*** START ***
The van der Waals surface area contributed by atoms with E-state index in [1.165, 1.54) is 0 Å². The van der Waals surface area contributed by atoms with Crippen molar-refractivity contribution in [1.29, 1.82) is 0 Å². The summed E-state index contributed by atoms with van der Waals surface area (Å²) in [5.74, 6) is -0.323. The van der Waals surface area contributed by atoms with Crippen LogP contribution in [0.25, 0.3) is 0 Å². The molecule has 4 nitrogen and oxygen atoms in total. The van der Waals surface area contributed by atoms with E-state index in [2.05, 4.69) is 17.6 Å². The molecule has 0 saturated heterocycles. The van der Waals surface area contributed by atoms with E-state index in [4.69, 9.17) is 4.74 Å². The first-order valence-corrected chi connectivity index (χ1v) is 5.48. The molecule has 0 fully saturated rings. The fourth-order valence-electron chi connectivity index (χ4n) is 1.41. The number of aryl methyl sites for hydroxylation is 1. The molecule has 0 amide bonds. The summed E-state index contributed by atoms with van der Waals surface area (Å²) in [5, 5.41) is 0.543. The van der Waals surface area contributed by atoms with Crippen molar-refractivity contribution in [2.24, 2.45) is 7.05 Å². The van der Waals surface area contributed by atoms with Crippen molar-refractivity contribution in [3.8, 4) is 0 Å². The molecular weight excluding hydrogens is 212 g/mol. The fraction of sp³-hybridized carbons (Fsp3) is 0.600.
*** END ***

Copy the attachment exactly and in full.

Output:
The van der Waals surface area contributed by atoms with E-state index in [1.165, 1.54) is 0 Å². The van der Waals surface area contributed by atoms with Crippen molar-refractivity contribution in [1.29, 1.82) is 0 Å². The summed E-state index contributed by atoms with van der Waals surface area (Å²) in [5.74, 6) is -0.323. The van der Waals surface area contributed by atoms with Crippen LogP contribution in [0.25, 0.3) is 0 Å². The molecule has 4 nitrogen and oxygen atoms in total. The van der Waals surface area contributed by atoms with E-state index in [2.05, 4.69) is 17.6 Å². The molecule has 0 saturated heterocycles. The van der Waals surface area contributed by atoms with E-state index in [4.69, 9.17) is 4.74 Å². The first-order valence-corrected chi connectivity index (χ1v) is 5.48. The molecule has 0 fully saturated rings. The fourth-order valence-electron chi connectivity index (χ4n) is 1.41. The number of aryl methyl sites for hydroxylation is 1. The molecule has 0 amide bonds. The summed E-state index contributed by atoms with van der Waals surface area (Å²) in [5, 5.41) is 0.543. The van der Waals surface area contributed by atoms with Crippen molar-refractivity contribution in [2.24, 2.45) is 7.05 Å². The van der Waals surface area contributed by atoms with Crippen molar-refractivity contribution in [3.8, 4) is 0 Å². The molecular weight excluding hydrogens is 212 g/mol. The fraction of sp³-hybridized carbons (Fsp3) is 0.600.